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Discussion in 'Trumpet Discussion' started by mallik503, Jul 26, 2015.
Hey guys, So endurance is my main issue currently. What do you guys do to work on it?
Long tones and playing as long as I can before tone starts degrading. Then resting for twice as long as I played and trying to play further.
Also, I'm a powerlifter and strongman, so I do this kind of stuff to an incredibly self-destructive degree compared with "normal" people.
how long does this usually take you.
I do something similar to this where i hold notes for a minute starting on third space C and go down to Eb.(ten minutes+ten notes) then rest and minute. I do this 6 times
Endurance is measured by work over time. Real world work does not consist of playing long tones for an hour in a concert, so I have a couple of strategies for endurance.
First of all, as I understand it, endurance is best built by high numbers of repetitions performing low impact work. Lower register Clarke Studies work really well for me. After a few minutes the lips will "tingle" between exercises, which is a very good sign--blood is flowing. Then I'll tackle the stuff that is hardest for me endurance-wise, which happens to be multiple-tonguing intervals. After a while the machine gets sluggish, and that signals the time for rest (key here is stopping before the machine shuts down as exhaustion occurs). Time for more Clarke Studies to get the tingle back and get in a bunch more low impact repetitions.
As I see it, there are two kinds of endurance. One is the kind that lets you play a hard show and still have chops at the end, which I believe the routine above addresses. The other is the one that lets you play multiple verses of a hymn at a stretch or a Philip Glass piece. To improve that, grab a hymnbook, and play as many verses you can play of the tune of your choice. Mark how far you made it through along with the date with in pencil. Do the same the next day and the days after, and make your marks.
Oh, yeah: endurance training is placed after all the daily routine stuff. Excessive long tones are the equivalent to standing around in a gym just holding weights and not lifting them.
Be dynamic when seeking endurance, and be prepared to put in time.
I like the Clarkes as well... tongued, slurred, and double tongues with rest in between each exercise. I always thought endurance suffered because as the chops weaken the player increases pressure and cuts off the blood circulation. So resting in between the sets actually increases the amount of quality practice, which increases endurance.
I also think working on breathing ( ie exercise) helps as well.
I try to pay attention to not playing with the horn too hard against my lips (as I used to), and I play long tones, as described here:
I'll do that once a week for about an hour and a half to two hours.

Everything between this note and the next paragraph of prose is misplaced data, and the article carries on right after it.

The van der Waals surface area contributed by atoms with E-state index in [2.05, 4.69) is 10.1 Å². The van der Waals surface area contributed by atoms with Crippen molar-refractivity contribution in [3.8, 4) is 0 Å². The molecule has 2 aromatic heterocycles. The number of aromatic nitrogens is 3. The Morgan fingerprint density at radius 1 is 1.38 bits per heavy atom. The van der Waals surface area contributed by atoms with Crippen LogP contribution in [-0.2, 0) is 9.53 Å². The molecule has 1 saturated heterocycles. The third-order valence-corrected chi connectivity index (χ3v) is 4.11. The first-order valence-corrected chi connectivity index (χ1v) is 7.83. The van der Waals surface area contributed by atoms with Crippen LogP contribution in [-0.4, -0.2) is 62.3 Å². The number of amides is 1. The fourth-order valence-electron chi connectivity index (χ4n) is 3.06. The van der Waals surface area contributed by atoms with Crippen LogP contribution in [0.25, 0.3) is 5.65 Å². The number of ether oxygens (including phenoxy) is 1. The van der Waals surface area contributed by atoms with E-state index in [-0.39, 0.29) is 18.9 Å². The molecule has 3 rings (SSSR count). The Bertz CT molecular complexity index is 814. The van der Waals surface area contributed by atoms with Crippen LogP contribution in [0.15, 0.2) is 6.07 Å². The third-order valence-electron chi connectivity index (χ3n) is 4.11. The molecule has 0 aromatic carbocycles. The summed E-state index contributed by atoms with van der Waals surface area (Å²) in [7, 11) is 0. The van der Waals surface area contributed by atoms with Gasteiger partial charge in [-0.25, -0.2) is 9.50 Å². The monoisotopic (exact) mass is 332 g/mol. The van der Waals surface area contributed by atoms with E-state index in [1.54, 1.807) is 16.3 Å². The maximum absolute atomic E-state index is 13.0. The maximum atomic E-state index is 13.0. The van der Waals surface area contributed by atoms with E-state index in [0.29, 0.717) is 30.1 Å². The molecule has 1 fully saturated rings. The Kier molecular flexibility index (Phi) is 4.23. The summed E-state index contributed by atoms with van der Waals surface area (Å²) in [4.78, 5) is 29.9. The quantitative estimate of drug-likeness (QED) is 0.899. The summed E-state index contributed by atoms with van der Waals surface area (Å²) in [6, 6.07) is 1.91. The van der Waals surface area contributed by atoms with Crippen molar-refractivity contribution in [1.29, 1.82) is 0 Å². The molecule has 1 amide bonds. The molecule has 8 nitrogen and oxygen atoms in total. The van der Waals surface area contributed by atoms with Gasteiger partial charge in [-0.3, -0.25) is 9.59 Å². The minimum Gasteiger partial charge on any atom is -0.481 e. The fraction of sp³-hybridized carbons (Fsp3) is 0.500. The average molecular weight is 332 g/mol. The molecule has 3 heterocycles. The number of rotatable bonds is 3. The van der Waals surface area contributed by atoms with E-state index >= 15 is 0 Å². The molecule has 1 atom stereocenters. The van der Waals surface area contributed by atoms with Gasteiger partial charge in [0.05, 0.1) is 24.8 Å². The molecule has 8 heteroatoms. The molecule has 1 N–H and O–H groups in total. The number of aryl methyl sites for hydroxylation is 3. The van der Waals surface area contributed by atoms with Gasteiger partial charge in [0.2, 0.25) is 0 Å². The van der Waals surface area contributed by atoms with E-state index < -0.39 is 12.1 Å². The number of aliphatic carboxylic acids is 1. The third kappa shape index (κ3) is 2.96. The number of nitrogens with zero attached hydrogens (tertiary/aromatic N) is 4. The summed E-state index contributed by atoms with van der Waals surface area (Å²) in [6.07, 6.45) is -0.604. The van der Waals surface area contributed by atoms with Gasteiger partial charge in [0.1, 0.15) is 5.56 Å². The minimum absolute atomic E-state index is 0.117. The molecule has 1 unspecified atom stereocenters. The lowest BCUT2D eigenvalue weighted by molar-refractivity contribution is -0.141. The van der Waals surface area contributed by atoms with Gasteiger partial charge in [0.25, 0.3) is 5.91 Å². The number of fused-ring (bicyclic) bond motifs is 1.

As VB mentioned, this is training for the "hard show" endurance.
I prefer the first three Clarke studies for the daily stuff.
You're training muscles here for multiple disciplines, look at it no differently than if I were training for a powerlifting competition vs. training for a strongman show. I'm not going to train atlas stones if i'm twelve weeks out from a PL meet and I'm not going do only barbell movements and ignore the implements if i'm twelve weeks out from a strongman show.
I know where my weaknesses are and I tailor my training for working on my strengths and bringing up the lagging traits. I don't view training trumpet playing any differently than training physical fitness. Everyone has different needs and every person has a particular way of approaching how to train for his playing.
I don't see any "one-size-fits-all" program being used for powerlifting, nor do i see it with trumpeting. Why do we have Clarke Studies, Velocity Studies, Arban's Method, Mendez Studies, et c.? They're all someone's particular take on certain aspects of trumpet training. No one is "better" than the other, they each have their places. It's about being able to objectively criticize one's own playing and knowing what points need strengthening and then knowing what you need to do to strengthen them.
As mentioned above, long tones, Clarke Studies-in addition, lyrical etudes played softly and evenly with attention to equal tone quality, articulation and volume up and down the full range of your playing. Same with Arbans
Endurance is not a root problem, rather a symptom. I have the most endurance when I play a lot. I have a daily routine for maintenance.
The problem with treating a symptom is that the band aid covers up other issues.
Normal reason for endurance problems are sucky breathing and body use being compensated for by pressure. Without knowing what you are doing wrong (except blaming the wrong thing), a cure is tough to guess about.
perhaps that one of the reason 3 sets of Clarkes seems to help... no one blows through that in 15 minutes .. just more concentrated face time. I do agree with you.